He said that the three of them were very angry and insisting that he admit to cheating, and that they were getting increasingly angry at his denials.
It's low odds that he made multiple, exactly offsetting, mistakes on two problems. And if it were my kid, I'd probably just take the zero and move on.
It also seems, from the original post, likely this is a private school (he has been there 4 years and is now a sophomore; they refer matters to the head of school). Private schools usually don't follow the bureaucratic framework that public schools have to. At our private school, refusing to answer questions would lead to an automatic suspension/expulsion for a student, so no, the above advice to contact one's parents before talking would not work at all. Many private schools have a similar approach-they wish to be able to talk to the student directly, without parents present,and if that is a problem,the student shouldn't enroll.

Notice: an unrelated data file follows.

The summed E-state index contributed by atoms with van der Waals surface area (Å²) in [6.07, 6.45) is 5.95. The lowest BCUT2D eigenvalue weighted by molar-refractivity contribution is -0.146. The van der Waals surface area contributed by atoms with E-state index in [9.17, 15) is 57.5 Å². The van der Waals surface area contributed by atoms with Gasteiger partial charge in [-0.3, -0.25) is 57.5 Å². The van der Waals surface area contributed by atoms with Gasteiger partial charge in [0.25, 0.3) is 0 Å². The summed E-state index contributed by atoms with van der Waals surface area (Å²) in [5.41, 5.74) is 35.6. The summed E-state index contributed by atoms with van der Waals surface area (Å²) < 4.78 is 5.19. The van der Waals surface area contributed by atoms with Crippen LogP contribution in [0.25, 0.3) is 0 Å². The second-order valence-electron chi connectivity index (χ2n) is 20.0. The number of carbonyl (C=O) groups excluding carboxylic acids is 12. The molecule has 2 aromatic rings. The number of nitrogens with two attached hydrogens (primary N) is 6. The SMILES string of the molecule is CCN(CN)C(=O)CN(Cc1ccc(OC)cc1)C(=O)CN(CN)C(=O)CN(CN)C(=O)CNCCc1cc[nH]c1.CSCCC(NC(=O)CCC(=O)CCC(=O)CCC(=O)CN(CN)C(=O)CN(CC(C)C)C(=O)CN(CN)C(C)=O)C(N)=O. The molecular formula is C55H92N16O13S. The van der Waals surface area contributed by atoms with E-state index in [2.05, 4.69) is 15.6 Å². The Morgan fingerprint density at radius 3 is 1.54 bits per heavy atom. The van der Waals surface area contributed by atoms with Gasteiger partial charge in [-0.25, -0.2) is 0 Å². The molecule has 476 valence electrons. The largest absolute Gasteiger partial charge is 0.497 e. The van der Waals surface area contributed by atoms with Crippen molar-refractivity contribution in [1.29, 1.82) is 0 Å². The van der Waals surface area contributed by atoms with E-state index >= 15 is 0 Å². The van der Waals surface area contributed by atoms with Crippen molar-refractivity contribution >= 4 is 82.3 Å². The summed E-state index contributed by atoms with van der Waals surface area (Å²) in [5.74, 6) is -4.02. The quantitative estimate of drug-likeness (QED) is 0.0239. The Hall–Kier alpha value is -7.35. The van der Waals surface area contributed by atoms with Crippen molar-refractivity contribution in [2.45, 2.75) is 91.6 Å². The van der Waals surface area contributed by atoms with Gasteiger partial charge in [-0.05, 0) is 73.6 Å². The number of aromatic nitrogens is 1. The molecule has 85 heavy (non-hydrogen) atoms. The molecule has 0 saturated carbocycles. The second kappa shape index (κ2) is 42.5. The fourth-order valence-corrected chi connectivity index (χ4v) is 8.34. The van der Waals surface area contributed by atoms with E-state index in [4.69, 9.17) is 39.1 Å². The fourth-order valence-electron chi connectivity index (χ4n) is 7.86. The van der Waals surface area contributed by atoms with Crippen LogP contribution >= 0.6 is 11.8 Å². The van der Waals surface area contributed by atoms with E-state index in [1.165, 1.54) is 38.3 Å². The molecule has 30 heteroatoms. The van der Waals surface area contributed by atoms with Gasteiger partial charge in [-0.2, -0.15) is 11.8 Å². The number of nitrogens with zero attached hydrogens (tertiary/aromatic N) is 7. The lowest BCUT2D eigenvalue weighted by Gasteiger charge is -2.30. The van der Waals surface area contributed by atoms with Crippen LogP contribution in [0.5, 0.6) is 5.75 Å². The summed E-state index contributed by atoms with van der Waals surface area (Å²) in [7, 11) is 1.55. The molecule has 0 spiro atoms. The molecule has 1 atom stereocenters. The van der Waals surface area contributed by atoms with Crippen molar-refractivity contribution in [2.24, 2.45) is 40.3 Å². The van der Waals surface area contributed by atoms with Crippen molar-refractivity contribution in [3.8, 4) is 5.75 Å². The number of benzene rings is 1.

And these responses explain why teachers don't usually bother dealing with cheating. There is no incentive to do so whatsoever, the parents will deny and raise a ruckus, the administrators will be annoyed-frankly, it's a miracle anyone bothers to raise the cheating issue anymore;no wonder it is so commonplace now. Heaven forbid we hold our kids accountable for their actions.
Super smart kids can do math in their heads and are known for not showing work. It sounds, to me, like this is a brilliant student who is smarter than his teacher.
The police are not legally required to contact you before questioning your minor child. The child has the right to remain silent or ask for an attorney, but if they talk to police without parents present it can be a valid confession.